Ghana has experienced an oil boom in the last decade which has proven to be a great additive to one of Africa’s most active small and medium enterprise economies. Its reputation as one of the continent’s most stable democracies almost seems like an added bonus. For these reasons, Ghana has become increasingly attractive to foreign investors.
Ghana’s economy expanded by 8.1 percent year-on-year in the fourth quarter of 2017, following an upwardly revised 9.7 percent growth in the previous three-month period. … It is the highest growth rate since the third quarter of 2014, mainly boosted by a 72.2 percent jump in the oil and gas.
Here’s a look at some of the best opportunities the west African country has to offer:
The Banking Act in 2007 laid the foundation for change in the financial services industry. Since its passage, financial services in Ghana have improved tremendously. A thriving economy and growing incomes usually underline the potential of the financial sector. But Ghana has shown more promise than other countries in the region.
Big ideas and little capital is the story of most Ghanaian banks. They are simply unable to meet the increasing demand from the energy, mining, oil & gas, and telecommunications sectors. Corporate banking and finance units are understaffed and inadequately utilized. Capital investment is needed to maintain growth and meet the ever-increasing needs of consumers.
The returns never stop coming in real estate with the thriving oil & gas market. Large cities and neighboring suburbs are seeing a surge in construction as developers see a growing flood of cash from foreign investors. Improvements in consumer financing and mortgages in the banking sector will also add to the opportunity for residential and commercial real estate.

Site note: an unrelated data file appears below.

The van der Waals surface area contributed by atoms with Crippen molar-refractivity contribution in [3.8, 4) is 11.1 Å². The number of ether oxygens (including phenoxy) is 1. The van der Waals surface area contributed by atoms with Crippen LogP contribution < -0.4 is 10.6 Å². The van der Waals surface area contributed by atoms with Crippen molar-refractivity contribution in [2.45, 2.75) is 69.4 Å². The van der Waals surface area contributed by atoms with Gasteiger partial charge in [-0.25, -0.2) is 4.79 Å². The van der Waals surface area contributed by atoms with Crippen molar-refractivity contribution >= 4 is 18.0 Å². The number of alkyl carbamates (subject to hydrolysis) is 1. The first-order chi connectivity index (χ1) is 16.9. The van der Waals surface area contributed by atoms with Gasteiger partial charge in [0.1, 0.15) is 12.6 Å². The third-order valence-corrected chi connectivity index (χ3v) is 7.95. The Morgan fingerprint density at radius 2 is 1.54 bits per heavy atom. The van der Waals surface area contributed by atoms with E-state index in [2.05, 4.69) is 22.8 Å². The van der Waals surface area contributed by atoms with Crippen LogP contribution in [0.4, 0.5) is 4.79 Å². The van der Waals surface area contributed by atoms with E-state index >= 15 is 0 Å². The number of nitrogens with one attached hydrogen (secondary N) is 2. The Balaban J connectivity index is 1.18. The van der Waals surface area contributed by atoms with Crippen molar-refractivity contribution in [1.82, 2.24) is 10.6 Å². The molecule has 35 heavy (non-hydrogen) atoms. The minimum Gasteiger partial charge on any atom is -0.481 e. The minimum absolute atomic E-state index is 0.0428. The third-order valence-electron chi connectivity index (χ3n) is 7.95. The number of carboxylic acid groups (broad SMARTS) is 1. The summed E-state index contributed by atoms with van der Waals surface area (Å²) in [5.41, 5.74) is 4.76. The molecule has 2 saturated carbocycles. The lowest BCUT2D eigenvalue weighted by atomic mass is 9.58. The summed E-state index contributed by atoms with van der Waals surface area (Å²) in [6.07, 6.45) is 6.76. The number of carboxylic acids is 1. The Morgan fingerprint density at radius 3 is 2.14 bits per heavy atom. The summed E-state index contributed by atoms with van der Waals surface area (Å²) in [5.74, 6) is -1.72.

Ghana is more advanced in than many other African countries in this field. But it still nowhere near its full potential. Pipeline manufacturing for the oil & gas sector fails to meet the demand in timely fashion with quality. Ghana has great potential as a car manufacturing country, including electric cars. The potential of the overall industrial sector in Ghana is unimaginable. But it can only be reached with more capital.
A booming oil and gas sector is pushing for better all-around service to support their growth while telecom companies continue to build infrastructure in order to improve quality and stability. Installations should also increase network capacity in order to cope with upcoming traffic increases. The introduction of more competitive service bundles and specialized data products can definitely add to profit margins.
In fact, just recently the country’s largest mobile telecom operator, MTN, has launched its initial public offer (IPO) as part of the company’s aim to allow Ghanaians acquire a stake in its highly profitable business – becoming first in the telecommunications industry to place on the Ghana Stock Exchange (GSE). The public can now buy shares in the company at a cost of GH¢0.75 and a minimum of 10 shares per purchase. The shares can be bought at selected banks as well as on MTN mobile money.
Ghana is still in need of healthcare services across the board. The country requires management-level education facilities to meet the growing need in the country’s private sector. Medical services fail to provide high-quality care, leaving foreigners and some locals to travel outside the country for specialized medical care.
A lack of investment in the above sectors has the potential to stump Ghana’s economic growth. Great returns are available, especially if investors can connect investments to Ghana’s energy and mining boom.